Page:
We’ve been through a lot for a country with a relatively short history. Starting with the American revolution against the British, we’ve faced many challenges that could have broken us. There was the Civil War, which cost us more American lives than any other, World War I, World War II, the 1929 stock market crash, the Dust Bowl era and various economic crises, the Vietnam War, political assassinations in the 60s and the 1970 Kent State massacre, race riots that could have divided the country again, the terrorist attack on 9-11, and more.
But what we face now is alarming in unprecedented ways. There have been bad presidents before and governments rife with corruption as well as administrations that lacked skill, compassion, and ethics. In those times, as David Kaiser wrote in TIME Magazine in 2016 after the presidential election, we overcame threats because of “the nation’s ability to come together and embark upon a great enterprise to solve a critical problem.” In the face of our current crisis, we seem unable to muster the spirit of compromise, cohesion, good judgment, and sound governance, not to mention moral compasses.
As Kaiser wrote in TIME, “Americans are entitled to hope that the new crisis will not end with hostile armies marching through our territory and fighting battles.” He had yet to envision that cyber warfare would eliminate the need for marching troops, nor could he imagine just how disastrous a Trump presidency would be.
In a recent New York Times editorial, Sen. Orrin Hatch is quoted. “This great nation can tolerate a president who makes mistakes, but it cannot tolerate one who makes a mistake and then breaks the law to cover it up.” He was talking about President Clinton in 1999. The senator’s hypocrisy is stunning, and extremely dangerous at a time when the Republican opposition cannot own – and reverse – its behavior, even when our country is faced with monumental threats.
The Times editorial addresses the “growing possibility” that Mr. Trump might attempt to end the ongoing investigation into his campaign, his administration, and his possible obstruction of justice if not overt collusion with the Russians. Should such a moment come, The Times said, we will “suddenly find [ourselves] on the edge of an abyss, with the Constitution in [our] hands.”
If Mr. Trump succeeds in his attempts to shut down the ongoing investigations, he will have destroyed the very foundation of American democracy and rule of law, already fragile by nature because it relies upon tradition, good sense, and strong motivation for the greater good. He will, most awfully, have set himself above the law and effectively become a dictator.
Should that terrifying scenario come to pass, it will be up to Congress to uphold our laws, maintain the separation of powers established by our founders, and keep intact the constitutional framework that has kept us a government, “of the people, for the people, and by the people” for over 200 years. There will be no time for continuing polarization in the Capital or the public square, no room for vitriol and partisanship, no benefit in clinging to harmful ideologies and hateful rhetoric. We will all be on the sinking ship together, and none of us will be singing to the end.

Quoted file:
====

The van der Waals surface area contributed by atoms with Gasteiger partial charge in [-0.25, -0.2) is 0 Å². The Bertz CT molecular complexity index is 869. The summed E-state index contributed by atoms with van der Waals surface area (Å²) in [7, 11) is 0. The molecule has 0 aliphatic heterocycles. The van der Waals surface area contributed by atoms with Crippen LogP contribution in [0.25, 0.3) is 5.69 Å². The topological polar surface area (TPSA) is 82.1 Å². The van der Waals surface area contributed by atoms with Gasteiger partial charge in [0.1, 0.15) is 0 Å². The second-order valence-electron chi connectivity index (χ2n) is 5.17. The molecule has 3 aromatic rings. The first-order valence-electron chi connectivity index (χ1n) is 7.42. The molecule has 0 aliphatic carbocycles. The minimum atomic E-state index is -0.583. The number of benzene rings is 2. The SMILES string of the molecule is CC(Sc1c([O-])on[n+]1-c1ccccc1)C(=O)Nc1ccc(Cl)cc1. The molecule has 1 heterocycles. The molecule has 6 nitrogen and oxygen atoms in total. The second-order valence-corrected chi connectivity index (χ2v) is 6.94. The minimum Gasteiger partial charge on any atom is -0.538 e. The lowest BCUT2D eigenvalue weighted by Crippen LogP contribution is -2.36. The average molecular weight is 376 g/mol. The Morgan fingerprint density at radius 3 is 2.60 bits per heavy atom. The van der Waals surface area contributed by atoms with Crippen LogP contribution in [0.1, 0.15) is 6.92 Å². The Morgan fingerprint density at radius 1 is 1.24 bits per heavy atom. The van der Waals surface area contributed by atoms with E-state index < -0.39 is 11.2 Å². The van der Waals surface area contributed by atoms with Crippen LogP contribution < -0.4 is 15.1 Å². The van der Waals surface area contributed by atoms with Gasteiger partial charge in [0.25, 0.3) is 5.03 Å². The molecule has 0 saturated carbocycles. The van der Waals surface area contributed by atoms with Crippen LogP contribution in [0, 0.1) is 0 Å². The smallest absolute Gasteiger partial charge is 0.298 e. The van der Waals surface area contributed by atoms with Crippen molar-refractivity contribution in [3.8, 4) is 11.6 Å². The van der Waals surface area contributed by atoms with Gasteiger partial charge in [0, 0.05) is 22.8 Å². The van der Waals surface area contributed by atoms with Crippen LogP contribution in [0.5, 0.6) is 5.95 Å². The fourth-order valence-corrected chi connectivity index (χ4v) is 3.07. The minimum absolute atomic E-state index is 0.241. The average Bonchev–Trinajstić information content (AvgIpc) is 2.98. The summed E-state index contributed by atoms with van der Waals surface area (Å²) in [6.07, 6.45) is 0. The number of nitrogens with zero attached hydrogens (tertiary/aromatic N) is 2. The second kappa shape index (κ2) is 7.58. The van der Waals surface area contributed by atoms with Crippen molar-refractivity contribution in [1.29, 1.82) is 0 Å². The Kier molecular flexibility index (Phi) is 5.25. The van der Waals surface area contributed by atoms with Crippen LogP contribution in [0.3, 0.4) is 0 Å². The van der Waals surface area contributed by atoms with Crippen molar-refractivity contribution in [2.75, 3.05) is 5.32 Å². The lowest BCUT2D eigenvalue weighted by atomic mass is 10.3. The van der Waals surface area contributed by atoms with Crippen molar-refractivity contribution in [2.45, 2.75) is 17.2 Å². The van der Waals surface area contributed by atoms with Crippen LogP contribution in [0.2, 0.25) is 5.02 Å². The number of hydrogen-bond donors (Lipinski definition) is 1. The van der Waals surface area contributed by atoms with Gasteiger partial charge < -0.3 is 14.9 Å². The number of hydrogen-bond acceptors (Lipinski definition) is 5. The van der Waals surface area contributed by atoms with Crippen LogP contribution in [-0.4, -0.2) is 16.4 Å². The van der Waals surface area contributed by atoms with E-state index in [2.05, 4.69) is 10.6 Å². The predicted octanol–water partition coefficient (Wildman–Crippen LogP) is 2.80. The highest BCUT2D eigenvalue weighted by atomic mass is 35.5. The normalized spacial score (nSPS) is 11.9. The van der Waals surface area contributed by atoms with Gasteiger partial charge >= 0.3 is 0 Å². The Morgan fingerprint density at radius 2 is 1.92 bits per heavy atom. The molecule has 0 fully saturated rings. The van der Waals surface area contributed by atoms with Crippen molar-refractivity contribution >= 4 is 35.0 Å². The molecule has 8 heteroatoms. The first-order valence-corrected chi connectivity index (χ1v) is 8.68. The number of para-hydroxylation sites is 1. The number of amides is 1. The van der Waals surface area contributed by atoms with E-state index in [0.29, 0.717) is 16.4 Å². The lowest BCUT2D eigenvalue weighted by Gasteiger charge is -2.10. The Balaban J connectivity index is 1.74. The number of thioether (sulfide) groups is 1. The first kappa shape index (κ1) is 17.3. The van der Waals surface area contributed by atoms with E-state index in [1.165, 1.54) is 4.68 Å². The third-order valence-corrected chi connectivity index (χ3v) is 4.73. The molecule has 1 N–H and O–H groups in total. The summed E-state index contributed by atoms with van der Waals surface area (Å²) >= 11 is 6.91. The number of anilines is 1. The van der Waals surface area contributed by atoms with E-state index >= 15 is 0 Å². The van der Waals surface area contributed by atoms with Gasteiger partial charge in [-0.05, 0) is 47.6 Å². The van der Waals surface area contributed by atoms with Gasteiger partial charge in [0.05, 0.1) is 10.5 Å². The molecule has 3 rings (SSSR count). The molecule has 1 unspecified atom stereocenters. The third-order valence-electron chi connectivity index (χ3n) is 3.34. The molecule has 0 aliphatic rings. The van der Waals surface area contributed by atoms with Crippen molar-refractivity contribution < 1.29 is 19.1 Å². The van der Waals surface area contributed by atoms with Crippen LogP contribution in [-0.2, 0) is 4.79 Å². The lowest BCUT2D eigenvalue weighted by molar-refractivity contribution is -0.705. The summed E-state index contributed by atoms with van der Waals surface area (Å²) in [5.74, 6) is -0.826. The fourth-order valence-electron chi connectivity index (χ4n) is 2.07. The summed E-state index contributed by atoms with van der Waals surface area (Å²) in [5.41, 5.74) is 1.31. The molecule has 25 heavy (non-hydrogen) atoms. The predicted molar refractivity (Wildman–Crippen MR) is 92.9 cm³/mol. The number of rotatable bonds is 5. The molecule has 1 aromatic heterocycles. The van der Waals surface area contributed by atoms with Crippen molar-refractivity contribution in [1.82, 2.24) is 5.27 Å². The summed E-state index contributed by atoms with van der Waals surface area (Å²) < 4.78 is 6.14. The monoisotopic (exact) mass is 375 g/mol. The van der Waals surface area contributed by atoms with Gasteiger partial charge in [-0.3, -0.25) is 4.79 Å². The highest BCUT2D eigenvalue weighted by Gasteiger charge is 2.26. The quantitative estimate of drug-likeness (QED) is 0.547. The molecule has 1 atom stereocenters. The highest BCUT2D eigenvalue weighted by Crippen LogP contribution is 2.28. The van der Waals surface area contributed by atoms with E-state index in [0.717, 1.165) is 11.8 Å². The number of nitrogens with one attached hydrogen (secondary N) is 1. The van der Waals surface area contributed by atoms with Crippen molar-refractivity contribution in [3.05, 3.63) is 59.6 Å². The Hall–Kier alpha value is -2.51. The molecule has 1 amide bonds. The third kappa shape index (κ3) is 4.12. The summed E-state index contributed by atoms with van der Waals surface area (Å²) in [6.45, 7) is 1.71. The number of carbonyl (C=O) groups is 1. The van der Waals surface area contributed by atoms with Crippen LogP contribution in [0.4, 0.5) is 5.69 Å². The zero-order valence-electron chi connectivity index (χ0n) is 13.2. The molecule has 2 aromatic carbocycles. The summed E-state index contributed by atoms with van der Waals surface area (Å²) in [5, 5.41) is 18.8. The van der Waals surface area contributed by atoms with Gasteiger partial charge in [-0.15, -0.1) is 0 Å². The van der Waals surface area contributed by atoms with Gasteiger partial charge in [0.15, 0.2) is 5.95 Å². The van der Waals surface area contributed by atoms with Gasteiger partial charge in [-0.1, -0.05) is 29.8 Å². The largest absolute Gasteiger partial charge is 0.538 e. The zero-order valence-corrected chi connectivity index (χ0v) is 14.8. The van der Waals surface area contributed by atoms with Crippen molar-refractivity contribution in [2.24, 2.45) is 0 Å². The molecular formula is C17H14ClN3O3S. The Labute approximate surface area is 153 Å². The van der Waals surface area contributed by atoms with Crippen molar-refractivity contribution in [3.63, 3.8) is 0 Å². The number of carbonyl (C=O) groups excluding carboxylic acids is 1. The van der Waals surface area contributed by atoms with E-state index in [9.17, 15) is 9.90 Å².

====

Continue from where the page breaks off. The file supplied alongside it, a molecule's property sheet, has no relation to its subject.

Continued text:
Everyone paying attention now acknowledges the fact that our democracy is truly threatened. We admit to feeling terrified by what could happen. We openly use the word “fascism,” so long danced around. We talk with a façade of levity about leaving if it gets much worse. We see Facebook posts of what Hitler and Goebbels said and we shudder before sharing. We learn about protesters being arrested, and the Sinclair broadcasting syndicate scripting pro-Trump messages for their many stations.
We join hashtag discussions about police brutality, racial injustice, ICE roundups, anti-Semitic and Muslim hate crimes, pro-natalist positions, abuses in education, the environment, and the interior by functionaries like Betsy DeVos, Scott Pruitt, and Ryan Zinke. We bemoan the fact that the new Secretary of Health and Human Services is a former senior vice president for corporate affairs at Eli Lilly and Co. who served as president of Lilly USA LLC. We worry about how the State Department can operate without a Secretary or a full staff of seasoned diplomats in a world on the brink of disaster in various parts of the world.
We stress over the lack of access to safe and effective healthcare, none moreso than women in need of reproductive healthcare. We worry about shrinking consumer protections, reduced regulations that keep our water and air clean, and who will be seated next in our federal and Supreme courts. We fret about voter registration being tampered with, and innocent immigrant children being shipped to countries they’ve never known, and we wonder how long it will take to correct the problems created by this administration if and when we finally elect sane legislators.
But most of all, what we worry about is this: Will politicians finally put America and its people above any consideration of personal power or benefit, and will they, at long last, have the decency and moral courage to stop the travesties of a Trump administration before it is too late?
In short, can we, together, meet America’s greatest challenge ever, and can we come back again?